‘Heroin to Hope’ Event Slated for May 16May 08, 2017
February was the deadliest month in Cuyahoga County history for fatal overdoses (60) related to heroin- and fentanyl-related use. The Cuyahoga County Medical Examiner’s Office confirmed there were 60 confirmed fatal overdoses during the month.
In 2016, the Lakewood Police and Fire departments responded to 251 overdose calls, and 28 died as a result of heroin overdoses.
These statistics typically aren’t the stuff of good–news press releases and community pride. But, the problem is real. And the city of Lakewood is not shying away from the challenge.
In other words, there is hope.
The city has partnered with a number of area agencies and organizations to meet the issue head-on and provide assistance. The goal is to connect people struggling with addiction to available recovery resources.
The City of Lakewood’s Human Services Department will explore the latest developments in fighting the heroin and prescription drug overdose epidemic in a public forum, “Heroin to Hope,” at the Lakewood Methodist Church on Tuesday, May 16.
The event used to be known Heroin & Hope, but is now called Heroin to Hope — a subtle difference, but one illustrating that recovery is the next logical step in addiction.
“Our role is to link people to recovery,” said Katie Kurtz, the clinical manager for the city’s department of human services. “Recovery is possible. We are here to provide support to our community.”
The Lakewood Human Services Department has redoubled its efforts, dedicating part of its work to forming and cultivating strong collaborative partnerships. Among them, the city has been working with Erin Helms of the Woodrow Project, which has a recovery home on Donald Avenue, and another one in West Park.
“This isn’t one person’s problem, it’s the whole community,” Kurtz said. “When one person struggles with addiction, the problem affects their entire family — which affects friends and neighbors and, ultimately, an entire community. One person can’t solve this problem, and besides, we’re stronger together.”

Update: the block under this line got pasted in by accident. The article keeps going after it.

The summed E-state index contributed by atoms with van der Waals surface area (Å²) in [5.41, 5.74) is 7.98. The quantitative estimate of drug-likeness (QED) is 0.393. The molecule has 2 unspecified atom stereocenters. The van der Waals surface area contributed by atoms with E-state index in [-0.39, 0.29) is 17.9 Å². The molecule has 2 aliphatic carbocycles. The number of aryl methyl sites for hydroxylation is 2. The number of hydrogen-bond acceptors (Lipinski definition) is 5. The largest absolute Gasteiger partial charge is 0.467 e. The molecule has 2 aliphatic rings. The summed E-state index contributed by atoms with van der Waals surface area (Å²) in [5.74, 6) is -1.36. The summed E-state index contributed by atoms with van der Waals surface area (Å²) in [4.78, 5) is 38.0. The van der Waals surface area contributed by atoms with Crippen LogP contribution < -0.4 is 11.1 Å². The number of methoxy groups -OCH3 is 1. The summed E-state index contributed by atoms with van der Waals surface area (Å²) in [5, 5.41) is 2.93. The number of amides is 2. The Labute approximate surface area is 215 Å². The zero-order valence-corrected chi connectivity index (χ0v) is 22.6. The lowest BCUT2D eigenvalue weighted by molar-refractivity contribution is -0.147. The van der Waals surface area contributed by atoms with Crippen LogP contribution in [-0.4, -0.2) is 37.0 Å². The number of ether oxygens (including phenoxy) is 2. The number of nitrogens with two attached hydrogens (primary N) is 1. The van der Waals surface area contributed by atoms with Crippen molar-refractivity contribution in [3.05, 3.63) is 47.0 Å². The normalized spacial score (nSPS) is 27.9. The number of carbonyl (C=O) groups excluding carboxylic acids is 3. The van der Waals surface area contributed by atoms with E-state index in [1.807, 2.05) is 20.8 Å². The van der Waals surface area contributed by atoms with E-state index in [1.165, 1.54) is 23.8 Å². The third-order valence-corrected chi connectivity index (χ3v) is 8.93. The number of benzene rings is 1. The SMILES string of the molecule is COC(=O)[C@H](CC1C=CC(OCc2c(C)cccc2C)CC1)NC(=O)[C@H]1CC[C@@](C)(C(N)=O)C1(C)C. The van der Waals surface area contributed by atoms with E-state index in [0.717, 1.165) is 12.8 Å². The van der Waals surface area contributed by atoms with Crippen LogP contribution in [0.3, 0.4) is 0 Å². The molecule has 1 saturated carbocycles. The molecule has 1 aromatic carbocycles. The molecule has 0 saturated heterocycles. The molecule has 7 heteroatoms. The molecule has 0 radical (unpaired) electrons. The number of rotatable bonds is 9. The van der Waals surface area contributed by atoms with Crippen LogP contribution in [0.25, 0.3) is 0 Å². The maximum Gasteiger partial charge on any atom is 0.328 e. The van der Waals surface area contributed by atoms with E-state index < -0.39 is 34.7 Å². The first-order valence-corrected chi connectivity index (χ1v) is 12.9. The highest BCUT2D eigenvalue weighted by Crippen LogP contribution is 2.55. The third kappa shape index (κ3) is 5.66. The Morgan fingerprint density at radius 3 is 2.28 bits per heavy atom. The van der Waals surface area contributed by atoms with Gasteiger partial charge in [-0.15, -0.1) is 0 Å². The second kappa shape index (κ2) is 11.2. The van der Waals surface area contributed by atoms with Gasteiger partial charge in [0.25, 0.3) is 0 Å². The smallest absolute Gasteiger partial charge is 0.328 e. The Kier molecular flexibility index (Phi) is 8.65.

“We want to build bridges.”
Mayor Mike Summers championed a resolution recently passed by city council declaring the opioid crisis in the city as a public health crisis — a move qualifying Lakewood for additional government funding to address the issue.
Lakewood is doing more than other suburban communities to battle the addiction problem and still much more can be done.
In what was considered a progressive measure at the time, the city equipped all of its first-responders with Naloxone, a drug that reverses the effects of opioids by blocking the receptors in the brain.
The city is now looking to obtain funding for a peer specialist, who would visit each person who overdoses on opioids and have contact to offer resources.
“We need to take broad action on this opioid epidemic,” said Mayor Summers, who will moderate the Heroin to Hope event on May 16. “Its impact on families is immeasurable.”
“Heroin to Hope” begins at 6:30 p.m. with an open resource room where nearly 50 local organizations and programs will offer recovery, treatment, advocacy and prevention options. A prescription drug drop-box — like one at police stations — will also be featured at the event.
The Community Conversation will begin at 7 p.m., featuring several speakers, including Vince Caraffi, from the Cuyahoga County Board of Health and chairman of the Cuyahoga County Opiate Task Force; and Dr. Judith Welsh, the medical director of the emergency department at Cleveland Clinic Lakewood.
For more information about “Heroin to Hope,” please contact event organizer Katie Kurtz at 216-529-5011or email@example.com.